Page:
A mother gently rocking her child to sleep.
Fingers dancing across the keys of a piano.
The common thread among theses three activities? Touch.
Most of us don't think about the concept of touch as we move about our daily lives. Often when we do, it is in the negative sense, as in child abuse.
But a DePauw University scientist is taking a deeper look inside the realm of touch and is formulating theories as to how it affects us in all stages of our lives.
Professor Matt Hertenstein, who has a doctorate in experimental psychology, agrees that society often thinks of touch in the negative sense, but he believes there is much more to learn about the positive effects and how they shape us later in life.
"I would argue that the pendulum has swung too far in the opposite direction," he said.
Hertenstein has written a number of articles during that past decade on the topic of touch, in addition to research studies that he is currently undertaking at his DePauw lab.
One of those studies involves two women sitting on opposite sides of a partition. The women can't see each other but are allowed to reach their hands underneath the partition.
One of the women is given a sheet of paper that contains a list of emotions that she is supposed to convey to the other person, using only her hands. The list of emotions includes anger, love, gratitude and more abstract feelings like surprise and embarrassment.
The woman on the opposite side of the partition has to figure out what emotion is being portrayed.
Hertenstein found that the women were able to successfully communicate a majority of the different emotions, save the more abstract ones.
Hertenstein arranged for the same study to be performed in Pakistan and Spain and the results were overwhelmingly the same.
"I hope this study makes people realize the power and impact that touch has on our lives," Hertenstein said.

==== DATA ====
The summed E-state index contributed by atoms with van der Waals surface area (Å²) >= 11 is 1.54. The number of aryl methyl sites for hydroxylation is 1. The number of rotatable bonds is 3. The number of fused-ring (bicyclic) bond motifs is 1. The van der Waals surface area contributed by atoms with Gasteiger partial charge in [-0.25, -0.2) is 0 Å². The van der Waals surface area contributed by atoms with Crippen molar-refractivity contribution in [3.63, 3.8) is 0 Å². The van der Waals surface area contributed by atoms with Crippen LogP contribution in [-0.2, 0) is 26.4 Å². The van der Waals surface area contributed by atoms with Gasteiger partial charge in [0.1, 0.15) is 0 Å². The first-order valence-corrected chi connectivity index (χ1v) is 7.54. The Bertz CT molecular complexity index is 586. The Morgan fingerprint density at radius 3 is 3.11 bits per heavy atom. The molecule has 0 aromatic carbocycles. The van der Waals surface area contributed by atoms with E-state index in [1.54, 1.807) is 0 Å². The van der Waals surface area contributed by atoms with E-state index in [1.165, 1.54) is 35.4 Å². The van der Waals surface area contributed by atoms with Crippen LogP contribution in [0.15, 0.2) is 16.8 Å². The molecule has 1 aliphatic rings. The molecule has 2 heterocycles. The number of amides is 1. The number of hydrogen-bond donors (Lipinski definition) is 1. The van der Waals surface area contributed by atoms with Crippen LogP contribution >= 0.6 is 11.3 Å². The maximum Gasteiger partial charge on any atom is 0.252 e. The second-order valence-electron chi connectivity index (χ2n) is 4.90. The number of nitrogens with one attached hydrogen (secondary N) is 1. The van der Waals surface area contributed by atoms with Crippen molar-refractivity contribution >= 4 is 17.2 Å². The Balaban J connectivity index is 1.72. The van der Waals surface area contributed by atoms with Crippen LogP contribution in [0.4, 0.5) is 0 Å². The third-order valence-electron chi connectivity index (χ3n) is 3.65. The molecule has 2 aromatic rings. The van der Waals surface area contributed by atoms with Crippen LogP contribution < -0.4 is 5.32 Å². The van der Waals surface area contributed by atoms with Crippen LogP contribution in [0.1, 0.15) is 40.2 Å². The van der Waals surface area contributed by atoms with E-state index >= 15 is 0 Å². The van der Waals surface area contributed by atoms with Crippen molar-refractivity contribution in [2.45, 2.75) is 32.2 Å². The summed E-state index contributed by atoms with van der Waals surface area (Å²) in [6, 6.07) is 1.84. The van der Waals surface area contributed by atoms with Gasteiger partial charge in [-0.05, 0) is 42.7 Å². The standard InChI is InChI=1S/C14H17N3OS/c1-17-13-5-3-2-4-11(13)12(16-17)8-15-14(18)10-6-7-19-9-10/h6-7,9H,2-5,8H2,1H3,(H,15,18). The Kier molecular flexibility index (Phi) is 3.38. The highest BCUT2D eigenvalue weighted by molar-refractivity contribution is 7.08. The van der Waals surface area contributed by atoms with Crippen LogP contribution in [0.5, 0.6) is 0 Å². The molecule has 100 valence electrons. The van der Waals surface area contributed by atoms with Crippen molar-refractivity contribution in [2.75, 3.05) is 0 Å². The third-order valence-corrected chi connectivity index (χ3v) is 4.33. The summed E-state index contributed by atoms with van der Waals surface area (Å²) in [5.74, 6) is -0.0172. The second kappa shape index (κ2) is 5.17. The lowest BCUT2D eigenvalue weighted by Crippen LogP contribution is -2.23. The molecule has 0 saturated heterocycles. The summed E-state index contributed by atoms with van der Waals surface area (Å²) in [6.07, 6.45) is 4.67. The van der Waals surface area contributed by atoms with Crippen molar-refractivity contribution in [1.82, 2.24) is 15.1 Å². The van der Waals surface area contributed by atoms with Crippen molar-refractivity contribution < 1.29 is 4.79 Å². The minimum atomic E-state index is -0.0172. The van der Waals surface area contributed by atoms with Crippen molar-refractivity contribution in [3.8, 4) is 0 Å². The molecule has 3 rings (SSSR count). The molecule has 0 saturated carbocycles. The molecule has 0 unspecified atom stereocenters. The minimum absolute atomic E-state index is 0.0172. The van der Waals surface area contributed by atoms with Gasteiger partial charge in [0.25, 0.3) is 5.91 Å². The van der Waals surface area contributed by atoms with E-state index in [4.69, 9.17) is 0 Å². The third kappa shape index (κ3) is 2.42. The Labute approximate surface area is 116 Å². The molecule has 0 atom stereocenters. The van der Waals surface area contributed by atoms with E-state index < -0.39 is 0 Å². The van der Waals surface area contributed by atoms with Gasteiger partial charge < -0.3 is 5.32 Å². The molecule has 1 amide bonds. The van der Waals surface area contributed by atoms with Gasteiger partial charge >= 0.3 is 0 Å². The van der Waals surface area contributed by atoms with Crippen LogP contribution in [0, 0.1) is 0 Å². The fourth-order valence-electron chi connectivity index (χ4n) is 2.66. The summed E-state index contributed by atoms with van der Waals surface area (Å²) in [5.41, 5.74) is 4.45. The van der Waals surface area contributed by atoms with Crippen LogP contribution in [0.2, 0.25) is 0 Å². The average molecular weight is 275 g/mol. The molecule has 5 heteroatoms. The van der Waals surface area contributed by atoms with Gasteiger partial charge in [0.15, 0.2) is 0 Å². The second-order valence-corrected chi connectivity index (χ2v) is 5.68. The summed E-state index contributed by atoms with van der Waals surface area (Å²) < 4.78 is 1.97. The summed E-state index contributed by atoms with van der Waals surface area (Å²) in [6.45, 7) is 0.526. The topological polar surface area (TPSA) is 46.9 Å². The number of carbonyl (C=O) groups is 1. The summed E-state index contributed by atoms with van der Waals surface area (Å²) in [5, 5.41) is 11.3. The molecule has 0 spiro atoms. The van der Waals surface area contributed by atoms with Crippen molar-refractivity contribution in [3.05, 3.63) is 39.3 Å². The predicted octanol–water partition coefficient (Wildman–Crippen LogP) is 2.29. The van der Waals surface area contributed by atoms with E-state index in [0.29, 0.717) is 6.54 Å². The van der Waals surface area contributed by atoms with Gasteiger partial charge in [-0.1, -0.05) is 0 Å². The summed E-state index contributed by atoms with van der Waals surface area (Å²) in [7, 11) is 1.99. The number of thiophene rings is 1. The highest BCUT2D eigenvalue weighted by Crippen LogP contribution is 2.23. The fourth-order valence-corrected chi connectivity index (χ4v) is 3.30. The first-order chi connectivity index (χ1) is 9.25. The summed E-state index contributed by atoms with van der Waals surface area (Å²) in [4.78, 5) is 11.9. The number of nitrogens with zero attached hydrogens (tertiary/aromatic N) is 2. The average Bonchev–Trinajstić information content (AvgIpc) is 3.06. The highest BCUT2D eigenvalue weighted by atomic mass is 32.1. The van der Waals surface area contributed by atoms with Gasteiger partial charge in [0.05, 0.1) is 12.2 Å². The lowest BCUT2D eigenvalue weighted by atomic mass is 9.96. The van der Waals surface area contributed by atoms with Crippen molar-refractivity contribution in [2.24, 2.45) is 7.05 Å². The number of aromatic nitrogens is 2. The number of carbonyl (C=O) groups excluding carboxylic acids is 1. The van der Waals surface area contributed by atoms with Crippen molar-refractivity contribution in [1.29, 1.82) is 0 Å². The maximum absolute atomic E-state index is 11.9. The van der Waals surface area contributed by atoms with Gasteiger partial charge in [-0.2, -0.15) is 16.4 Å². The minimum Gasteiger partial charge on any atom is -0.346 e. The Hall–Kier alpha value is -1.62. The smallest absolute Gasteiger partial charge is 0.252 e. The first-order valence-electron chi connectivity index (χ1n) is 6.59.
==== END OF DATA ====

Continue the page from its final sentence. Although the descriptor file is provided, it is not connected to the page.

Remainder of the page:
The science behind the cure, according to Hertenstein, is that the same neurotransmitters in the brain that are stimulated by anti-depressant drugs are positively affected by massage therapy too.
"You're physiologically and mentally less stressed," he said.
Hertenstein's studies recently attracted international attention when a film crew from Canada traveled to DePauw to interview the professor and shoot scenes for a documentary on touch.
"Touch: The Essential Sense" will air on Canadian Broadcasting in January of next year and negotiations are currently under way to have the program aired in the United States - possibly on the Discovery Channel.
While in Greencastle last week, the film crew taped Hertenstein performing his experiments, including the one with the two women separated by the partition. They also taped a baby receiving a massage and DePauw students interacting with each other during their lunch break - all with the idea that touch affects different parts of our lives.
Taping wrapped up on Monday, but Hertenstein's research is ongoing.
He has concluded that touch plays an important role in the development of both animals and humans, recalling a published study in which a baby monkey was allowed to experience all the senses with his mother, except for touch.
Distinct behavioral differences were seen in the animal over time as a result of his being deprived of his mother's touch.
Hertenstein has not fully concluded the effects that a lack of touch with the mother can have on human children, but he believes a parallel may exist. He hopes his research will bring light to this and other issues related to touch as he continues with his research.
"It something we don't give much thought to," he said.